The Decameron or l’Umana commedia (“the Human comedy”, as it was Boccaccio that dubbed Dante Alighieri’s Comedy “Divine“), is a collection of short stories by the 14th-century Italian author Giovanni Boccaccio (1313–1375). The book is structured as a frame story containing 100 tales told by a group of seven young women and three young men; they shelter in a secluded villa just outside Florence in order to escape the Black Death, which was afflicting the city.
The Decameron was among the earliest of printed books, Venice leading the way with a folio edition in 1471, Mantua following suit in 1472, and Vicenza in 1478. A folio edition, adorned with most graceful wood-engravings (some of which are reproduced here), was published at Venice in 1492. Notwithstanding the freedom with which in divers passages Boccaccio reflected on the morals of the clergy, the Roman Curia spared the book, which the austere Savonarola condemned to the flames. The tradition that The Decameron was among the pile of ‘vanities’ burned by Savonarola in the Piazza della Signoria on the last day of the Carnival of 497, little more than a year before he was himself burned there, is so intrinsically probable—and accords so well with the extreme paucity of early copies of the work.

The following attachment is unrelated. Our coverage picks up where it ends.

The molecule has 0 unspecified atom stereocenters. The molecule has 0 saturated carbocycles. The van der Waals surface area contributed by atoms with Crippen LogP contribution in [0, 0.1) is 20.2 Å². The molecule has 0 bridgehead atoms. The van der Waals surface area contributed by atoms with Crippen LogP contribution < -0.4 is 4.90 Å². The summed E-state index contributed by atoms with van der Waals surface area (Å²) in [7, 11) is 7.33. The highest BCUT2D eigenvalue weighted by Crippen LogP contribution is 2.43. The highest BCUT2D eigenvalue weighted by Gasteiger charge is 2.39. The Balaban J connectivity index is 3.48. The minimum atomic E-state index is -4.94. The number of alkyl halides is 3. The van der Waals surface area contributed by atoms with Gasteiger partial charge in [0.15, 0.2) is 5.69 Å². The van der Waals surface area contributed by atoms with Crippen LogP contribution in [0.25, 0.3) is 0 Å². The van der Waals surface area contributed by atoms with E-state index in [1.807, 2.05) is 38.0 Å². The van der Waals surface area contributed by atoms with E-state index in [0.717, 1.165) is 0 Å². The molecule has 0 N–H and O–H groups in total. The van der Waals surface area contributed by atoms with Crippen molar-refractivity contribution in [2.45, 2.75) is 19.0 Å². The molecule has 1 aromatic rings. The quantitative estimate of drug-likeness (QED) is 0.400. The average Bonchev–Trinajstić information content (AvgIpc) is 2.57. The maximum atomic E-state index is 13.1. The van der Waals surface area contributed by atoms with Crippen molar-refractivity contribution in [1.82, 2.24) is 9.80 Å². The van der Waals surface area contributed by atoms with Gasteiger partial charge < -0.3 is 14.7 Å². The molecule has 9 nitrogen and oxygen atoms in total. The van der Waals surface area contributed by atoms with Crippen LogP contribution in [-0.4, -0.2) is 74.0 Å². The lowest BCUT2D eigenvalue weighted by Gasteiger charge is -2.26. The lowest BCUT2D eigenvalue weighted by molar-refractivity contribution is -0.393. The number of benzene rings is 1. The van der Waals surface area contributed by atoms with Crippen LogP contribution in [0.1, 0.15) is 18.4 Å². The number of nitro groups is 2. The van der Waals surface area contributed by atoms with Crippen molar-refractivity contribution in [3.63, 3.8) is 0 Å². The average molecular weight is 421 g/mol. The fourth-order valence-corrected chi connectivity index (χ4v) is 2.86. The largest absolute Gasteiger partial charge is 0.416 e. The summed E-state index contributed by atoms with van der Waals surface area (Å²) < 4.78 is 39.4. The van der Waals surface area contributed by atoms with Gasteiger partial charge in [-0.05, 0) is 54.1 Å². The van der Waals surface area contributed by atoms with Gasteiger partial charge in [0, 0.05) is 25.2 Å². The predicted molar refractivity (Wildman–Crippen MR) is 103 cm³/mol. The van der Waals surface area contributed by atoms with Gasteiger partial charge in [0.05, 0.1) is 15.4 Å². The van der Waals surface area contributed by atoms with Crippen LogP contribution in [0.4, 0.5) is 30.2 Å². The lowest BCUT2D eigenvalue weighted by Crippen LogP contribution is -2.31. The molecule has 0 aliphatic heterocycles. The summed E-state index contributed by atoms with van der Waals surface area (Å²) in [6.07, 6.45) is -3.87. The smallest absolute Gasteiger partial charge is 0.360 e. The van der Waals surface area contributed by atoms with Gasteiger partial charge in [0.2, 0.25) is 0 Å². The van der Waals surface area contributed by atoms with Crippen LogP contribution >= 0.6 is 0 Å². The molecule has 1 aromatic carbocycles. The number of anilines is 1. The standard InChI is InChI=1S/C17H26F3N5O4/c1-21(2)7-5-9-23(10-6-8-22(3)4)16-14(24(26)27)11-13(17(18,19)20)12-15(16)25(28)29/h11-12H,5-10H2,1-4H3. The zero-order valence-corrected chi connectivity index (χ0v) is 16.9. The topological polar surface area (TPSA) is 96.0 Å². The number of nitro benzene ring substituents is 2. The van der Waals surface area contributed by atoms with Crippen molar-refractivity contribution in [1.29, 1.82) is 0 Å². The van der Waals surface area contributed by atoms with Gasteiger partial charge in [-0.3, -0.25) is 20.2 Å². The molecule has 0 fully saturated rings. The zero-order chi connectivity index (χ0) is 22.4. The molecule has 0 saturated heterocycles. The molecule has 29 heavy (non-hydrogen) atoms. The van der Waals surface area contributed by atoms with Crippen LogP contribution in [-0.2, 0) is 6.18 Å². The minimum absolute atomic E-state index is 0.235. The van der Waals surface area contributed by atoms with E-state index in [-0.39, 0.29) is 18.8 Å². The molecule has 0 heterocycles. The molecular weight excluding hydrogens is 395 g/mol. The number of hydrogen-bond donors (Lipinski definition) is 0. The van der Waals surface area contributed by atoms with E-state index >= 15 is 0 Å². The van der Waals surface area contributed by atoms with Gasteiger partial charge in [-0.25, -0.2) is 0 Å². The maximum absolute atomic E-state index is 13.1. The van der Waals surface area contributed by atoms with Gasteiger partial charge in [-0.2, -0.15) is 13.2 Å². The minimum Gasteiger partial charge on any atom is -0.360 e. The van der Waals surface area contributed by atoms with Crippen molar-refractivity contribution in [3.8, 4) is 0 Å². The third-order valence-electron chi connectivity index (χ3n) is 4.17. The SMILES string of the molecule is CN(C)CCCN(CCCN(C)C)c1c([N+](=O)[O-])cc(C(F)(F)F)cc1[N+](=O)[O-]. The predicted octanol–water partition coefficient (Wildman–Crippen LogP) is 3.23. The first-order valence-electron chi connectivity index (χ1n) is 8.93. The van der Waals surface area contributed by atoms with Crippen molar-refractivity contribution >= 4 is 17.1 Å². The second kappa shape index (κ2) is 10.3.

J.M. Rigg’s faithful and complete translation with 16 plates by Louis Chalon.
Decameron of Boccaccio, J.M. Rigg, Privately printed by The Navarre Society, 1920
Hardback. Octavo. Bound in beige cloth. The dust jacket is ripped on the spine in volume I and on the cover of volume II. Pages are clean and unmarked. A tight copy. 332 & 404 pp.